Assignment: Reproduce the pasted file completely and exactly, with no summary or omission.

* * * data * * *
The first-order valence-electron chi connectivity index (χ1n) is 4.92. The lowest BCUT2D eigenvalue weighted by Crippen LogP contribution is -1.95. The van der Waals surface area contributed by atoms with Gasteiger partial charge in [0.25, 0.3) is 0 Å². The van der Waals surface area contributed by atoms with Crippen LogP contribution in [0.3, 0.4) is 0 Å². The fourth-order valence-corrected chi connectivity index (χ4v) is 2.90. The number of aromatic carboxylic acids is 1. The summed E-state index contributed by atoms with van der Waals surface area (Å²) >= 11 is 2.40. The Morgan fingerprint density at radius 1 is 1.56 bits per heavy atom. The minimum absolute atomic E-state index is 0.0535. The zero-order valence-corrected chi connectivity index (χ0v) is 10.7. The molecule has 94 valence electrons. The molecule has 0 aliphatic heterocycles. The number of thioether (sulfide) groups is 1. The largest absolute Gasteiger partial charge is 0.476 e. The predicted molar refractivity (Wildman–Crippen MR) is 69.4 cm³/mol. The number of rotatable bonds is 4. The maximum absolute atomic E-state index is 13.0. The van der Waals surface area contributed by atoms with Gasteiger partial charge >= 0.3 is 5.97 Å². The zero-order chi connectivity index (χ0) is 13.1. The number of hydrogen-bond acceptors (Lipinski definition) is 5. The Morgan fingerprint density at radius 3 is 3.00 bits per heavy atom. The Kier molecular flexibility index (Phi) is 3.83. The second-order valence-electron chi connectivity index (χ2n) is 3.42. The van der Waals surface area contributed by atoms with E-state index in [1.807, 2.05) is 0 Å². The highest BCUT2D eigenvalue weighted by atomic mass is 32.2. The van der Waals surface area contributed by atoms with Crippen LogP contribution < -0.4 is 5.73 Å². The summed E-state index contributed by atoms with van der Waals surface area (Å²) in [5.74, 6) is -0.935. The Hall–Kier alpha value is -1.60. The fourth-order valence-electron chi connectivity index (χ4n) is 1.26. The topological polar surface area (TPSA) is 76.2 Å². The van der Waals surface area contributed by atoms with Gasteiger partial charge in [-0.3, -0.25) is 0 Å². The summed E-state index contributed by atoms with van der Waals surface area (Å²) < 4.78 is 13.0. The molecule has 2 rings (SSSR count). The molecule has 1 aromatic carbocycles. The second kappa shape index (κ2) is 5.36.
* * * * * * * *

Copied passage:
The first-order valence-electron chi connectivity index (χ1n) is 4.92. The lowest BCUT2D eigenvalue weighted by Crippen LogP contribution is -1.95. The van der Waals surface area contributed by atoms with Gasteiger partial charge in [0.25, 0.3) is 0 Å². The van der Waals surface area contributed by atoms with Crippen LogP contribution in [0.3, 0.4) is 0 Å². The fourth-order valence-corrected chi connectivity index (χ4v) is 2.90. The number of aromatic carboxylic acids is 1. The summed E-state index contributed by atoms with van der Waals surface area (Å²) >= 11 is 2.40. The Morgan fingerprint density at radius 1 is 1.56 bits per heavy atom. The minimum absolute atomic E-state index is 0.0535. The zero-order valence-corrected chi connectivity index (χ0v) is 10.7. The molecule has 94 valence electrons. The molecule has 0 aliphatic heterocycles. The number of thioether (sulfide) groups is 1. The largest absolute Gasteiger partial charge is 0.476 e. The predicted molar refractivity (Wildman–Crippen MR) is 69.4 cm³/mol. The number of rotatable bonds is 4. The maximum absolute atomic E-state index is 13.0. The van der Waals surface area contributed by atoms with Gasteiger partial charge >= 0.3 is 5.97 Å². The zero-order chi connectivity index (χ0) is 13.1. The number of hydrogen-bond acceptors (Lipinski definition) is 5. The Morgan fingerprint density at radius 3 is 3.00 bits per heavy atom. The Kier molecular flexibility index (Phi) is 3.83. The second-order valence-electron chi connectivity index (χ2n) is 3.42. The van der Waals surface area contributed by atoms with E-state index in [1.807, 2.05) is 0 Å². The highest BCUT2D eigenvalue weighted by atomic mass is 32.2. The van der Waals surface area contributed by atoms with Crippen LogP contribution < -0.4 is 5.73 Å². The summed E-state index contributed by atoms with van der Waals surface area (Å²) in [5.74, 6) is -0.935. The Hall–Kier alpha value is -1.60. The fourth-order valence-electron chi connectivity index (χ4n) is 1.26. The topological polar surface area (TPSA) is 76.2 Å². The van der Waals surface area contributed by atoms with Gasteiger partial charge in [-0.3, -0.25) is 0 Å². The summed E-state index contributed by atoms with van der Waals surface area (Å²) < 4.78 is 13.0. The molecule has 2 rings (SSSR count). The molecule has 1 aromatic carbocycles. The second kappa shape index (κ2) is 5.36.